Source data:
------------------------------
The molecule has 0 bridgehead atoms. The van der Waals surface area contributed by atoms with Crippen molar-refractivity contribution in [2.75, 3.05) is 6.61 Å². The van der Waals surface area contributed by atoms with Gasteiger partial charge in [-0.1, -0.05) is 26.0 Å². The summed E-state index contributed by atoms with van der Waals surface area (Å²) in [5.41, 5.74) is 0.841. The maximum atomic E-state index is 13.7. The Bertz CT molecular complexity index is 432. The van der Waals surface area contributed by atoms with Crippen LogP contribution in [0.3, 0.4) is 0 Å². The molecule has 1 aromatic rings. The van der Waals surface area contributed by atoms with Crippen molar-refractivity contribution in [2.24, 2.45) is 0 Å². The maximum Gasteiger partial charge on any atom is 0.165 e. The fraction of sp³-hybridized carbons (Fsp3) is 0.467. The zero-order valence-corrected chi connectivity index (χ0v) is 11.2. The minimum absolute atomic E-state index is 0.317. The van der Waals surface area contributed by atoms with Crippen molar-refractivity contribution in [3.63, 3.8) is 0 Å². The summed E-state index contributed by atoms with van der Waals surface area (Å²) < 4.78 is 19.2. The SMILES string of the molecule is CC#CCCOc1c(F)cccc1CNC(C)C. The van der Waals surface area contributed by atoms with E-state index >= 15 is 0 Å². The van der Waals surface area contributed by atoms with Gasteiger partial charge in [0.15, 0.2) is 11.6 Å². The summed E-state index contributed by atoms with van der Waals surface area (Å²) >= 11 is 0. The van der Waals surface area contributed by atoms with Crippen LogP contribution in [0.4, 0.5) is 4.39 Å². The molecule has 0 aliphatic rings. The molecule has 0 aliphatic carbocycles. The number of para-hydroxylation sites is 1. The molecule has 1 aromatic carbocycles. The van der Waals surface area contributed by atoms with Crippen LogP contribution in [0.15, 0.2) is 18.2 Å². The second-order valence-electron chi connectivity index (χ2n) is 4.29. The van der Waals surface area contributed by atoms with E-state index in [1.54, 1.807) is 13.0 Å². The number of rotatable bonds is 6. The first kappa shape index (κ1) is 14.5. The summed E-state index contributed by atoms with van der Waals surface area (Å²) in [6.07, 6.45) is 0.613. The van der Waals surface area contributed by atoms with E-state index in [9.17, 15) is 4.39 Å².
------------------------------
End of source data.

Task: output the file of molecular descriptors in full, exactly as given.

The molecule has 0 bridgehead atoms. The van der Waals surface area contributed by atoms with Crippen molar-refractivity contribution in [2.75, 3.05) is 6.61 Å². The van der Waals surface area contributed by atoms with Gasteiger partial charge in [-0.1, -0.05) is 26.0 Å². The summed E-state index contributed by atoms with van der Waals surface area (Å²) in [5.41, 5.74) is 0.841. The maximum atomic E-state index is 13.7. The Bertz CT molecular complexity index is 432. The van der Waals surface area contributed by atoms with Crippen LogP contribution in [0.3, 0.4) is 0 Å². The molecule has 1 aromatic rings. The van der Waals surface area contributed by atoms with Crippen molar-refractivity contribution in [2.24, 2.45) is 0 Å². The maximum Gasteiger partial charge on any atom is 0.165 e. The fraction of sp³-hybridized carbons (Fsp3) is 0.467. The zero-order valence-corrected chi connectivity index (χ0v) is 11.2. The minimum absolute atomic E-state index is 0.317. The van der Waals surface area contributed by atoms with Crippen molar-refractivity contribution in [3.63, 3.8) is 0 Å². The summed E-state index contributed by atoms with van der Waals surface area (Å²) < 4.78 is 19.2. The SMILES string of the molecule is CC#CCCOc1c(F)cccc1CNC(C)C. The van der Waals surface area contributed by atoms with E-state index >= 15 is 0 Å². The van der Waals surface area contributed by atoms with Gasteiger partial charge in [0.15, 0.2) is 11.6 Å². The summed E-state index contributed by atoms with van der Waals surface area (Å²) >= 11 is 0. The van der Waals surface area contributed by atoms with Crippen LogP contribution in [0.4, 0.5) is 4.39 Å². The molecule has 0 aliphatic rings. The molecule has 0 aliphatic carbocycles. The number of para-hydroxylation sites is 1. The molecule has 1 aromatic carbocycles. The van der Waals surface area contributed by atoms with Crippen LogP contribution in [0.15, 0.2) is 18.2 Å². The second-order valence-electron chi connectivity index (χ2n) is 4.29. The van der Waals surface area contributed by atoms with E-state index in [1.54, 1.807) is 13.0 Å². The number of rotatable bonds is 6. The first kappa shape index (κ1) is 14.5. The summed E-state index contributed by atoms with van der Waals surface area (Å²) in [6.07, 6.45) is 0.613. The van der Waals surface area contributed by atoms with E-state index in [9.17, 15) is 4.39 Å².